When you suffer injuries in a Georgia car accident involving negligence, one of your first thoughts might revolve around holding the responsible party to account. This is a normal and healthy response. Seeking a legal solution also encourages others to do the same and may even reduce negligent car accidents.
When you are certain that negligence led to the car accident, what could go wrong in any legal action you take? That depends on how the authorities view your crash. Georgia is not a no-fault state. This means that if you played a role in causing the accident, it would have an impact on any compensation you seek.
For example, say you were approaching an intersection displaying a red stop light. You hit the brakes in preparation for stopping when a car crashed at high speed into the rear of your automobile, causing you to suffer serious injuries. Reasonably, the motorist behind you should have seen the red light and slowed to a stop. You have an airtight case, right?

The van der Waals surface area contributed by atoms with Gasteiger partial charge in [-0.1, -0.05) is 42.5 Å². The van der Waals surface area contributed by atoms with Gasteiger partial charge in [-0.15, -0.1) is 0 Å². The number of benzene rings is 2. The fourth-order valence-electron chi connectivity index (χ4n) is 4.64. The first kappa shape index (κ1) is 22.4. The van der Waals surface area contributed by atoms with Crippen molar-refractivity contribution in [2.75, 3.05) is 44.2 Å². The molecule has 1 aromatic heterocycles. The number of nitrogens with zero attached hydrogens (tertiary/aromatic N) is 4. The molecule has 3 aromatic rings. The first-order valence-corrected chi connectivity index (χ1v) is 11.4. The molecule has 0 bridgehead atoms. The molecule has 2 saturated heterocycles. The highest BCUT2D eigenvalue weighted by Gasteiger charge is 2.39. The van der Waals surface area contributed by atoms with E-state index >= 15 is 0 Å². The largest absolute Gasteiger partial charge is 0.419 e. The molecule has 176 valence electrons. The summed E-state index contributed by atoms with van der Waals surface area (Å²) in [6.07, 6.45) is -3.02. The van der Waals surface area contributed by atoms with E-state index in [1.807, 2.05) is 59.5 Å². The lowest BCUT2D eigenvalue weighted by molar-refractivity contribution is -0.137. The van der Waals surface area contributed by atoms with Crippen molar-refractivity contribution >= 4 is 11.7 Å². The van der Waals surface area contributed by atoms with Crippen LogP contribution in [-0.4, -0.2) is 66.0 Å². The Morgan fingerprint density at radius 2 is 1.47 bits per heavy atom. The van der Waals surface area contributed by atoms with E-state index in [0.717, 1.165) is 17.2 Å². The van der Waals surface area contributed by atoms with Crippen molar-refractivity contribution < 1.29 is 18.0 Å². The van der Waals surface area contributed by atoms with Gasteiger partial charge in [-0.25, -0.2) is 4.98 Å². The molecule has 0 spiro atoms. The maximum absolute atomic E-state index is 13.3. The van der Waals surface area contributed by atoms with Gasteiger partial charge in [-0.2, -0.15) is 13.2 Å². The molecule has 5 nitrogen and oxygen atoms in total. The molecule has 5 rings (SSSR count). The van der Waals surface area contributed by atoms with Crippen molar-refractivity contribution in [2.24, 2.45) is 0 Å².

Now, say you did not realize that your brake lights were no longer functioning. Even though the other driver still had a responsibility to obey the traffic signal, a court could decide that you share some of the blame for the accident. This is called modified comparative negligence or fault and can reduce or eliminate any compensation you might receive.
Cases involving the appearance of shared fault can be especially complicated. However, you may still be able to walk away with the compensation you deserve. A personal injury attorney can help you present your side of the story so that you have a very real chance of recovering the funds you need to aid in your physical recovery.